Many professions borrow familiar words to use as technical or semi-technical terms and it can be useful for all concerned, both professionals and interested outsiders. However, there is also a powerful element of deception too. Bad ideas often acquire credence from familiar words as propagandists know too well. Consider three words and two phrases.
A beef-burger is a highly nutritious meal, containing an abundance of protein, fats and carbohydrates together with many micronutrients such as calcium, iron and magnesium. However, dietary faddists often classify beef-burgers as junk food, a term which combines two familiar words into a pejorative dietary term.
Yet junk food is surely an oxymoron because many foods so described are more nourishing than for example lettuce, which has its own health problems.
Lettuce has often been targeted as the cause for bacterial, viral and parasitic outbreaks in humans, including E. Coli and Salmonella. Source – Wikipedia.
Junk food isn’t a technical term exactly, but one that health professionals and pundits seem unwilling to repudiate in favour of something more accurate and honest. Hardly surprising of course – there is often little to be gained by accuracy and honesty when government policies and funding are at stake. So a misleading phrase like junk food slips easily under the radar.
The psychologist’s notion of the unconscious is so familiar that we forget how odd it is to say a person can be both conscious and unconscious at the same time. But since Freud, the unconscious has become a noun – an entity existing somewhere within our heads. Something we don’t know about but psychologists and other experts do.
It may still be a useful term, but we should be aware of how it acquired its place in our language. It may be an exceedingly useful term for psychologists with a living to earn, but that doesn’t necessarily mean useful for us.
At one time climate was the type of weather one could expect in a particular place, from a coastal town to an entire country. One often decided on a holiday destination because of its climate. There was no global climate apart from geological epochs which were surmised to have a climate generally different to ours.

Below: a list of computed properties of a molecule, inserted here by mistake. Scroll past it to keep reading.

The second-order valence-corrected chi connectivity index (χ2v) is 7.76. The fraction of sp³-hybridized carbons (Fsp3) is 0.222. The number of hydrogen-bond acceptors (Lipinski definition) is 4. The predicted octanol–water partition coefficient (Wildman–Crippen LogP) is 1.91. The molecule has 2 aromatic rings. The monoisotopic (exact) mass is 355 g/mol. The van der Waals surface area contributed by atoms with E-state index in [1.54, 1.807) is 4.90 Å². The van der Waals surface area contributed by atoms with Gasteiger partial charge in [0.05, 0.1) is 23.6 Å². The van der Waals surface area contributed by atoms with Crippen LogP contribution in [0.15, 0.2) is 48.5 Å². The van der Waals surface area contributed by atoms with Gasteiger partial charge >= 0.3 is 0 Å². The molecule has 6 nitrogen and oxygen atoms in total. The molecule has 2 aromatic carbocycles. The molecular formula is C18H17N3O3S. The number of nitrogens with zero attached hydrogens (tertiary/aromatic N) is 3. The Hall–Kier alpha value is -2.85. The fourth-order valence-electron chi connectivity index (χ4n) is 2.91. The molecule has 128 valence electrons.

By using the familiar words global and climate, climate scientists have created the impression that there is indeed a coherently understood global climate without formally demonstrating it. They have created the idea that global climates (plural) move exactly in step to within a tenth of a degree centigrade, without having to explain how extremely unlikely this is.
In fact we know this covert assumption isn’t actually true. It may be approximately true, but we don’t know how approximate. We also know the real situation is exceedingly complex. But by using the familiar words global climate as a technical term, this enormous uncertainty also glides silently under the radar.
Government is not so much a stolen word, as one which has been retained when it should have been given up for something more honest and accurate. Rather like a doctor continuing to prescribe after being struck off, modern UK governments do not govern in the original and quite recent sense of the word. What they mostly now do is present existing policies of the civil service and policies mandated by international treaty with bodies such as the EU and UN.
They may present them as their own policies, but that’s another issue. There is nothing mysterious about it either – the shift has happened and everyone paying attention over the past few decades knows it.
Yet political professionals and pundits still use the word government. The enormous power of familiar words is well illustrated by the way Conservative, Liberal Democrat and Labour voters genuinely seem to think they are voting for a government which will govern. They are not.
Okay, your turn now…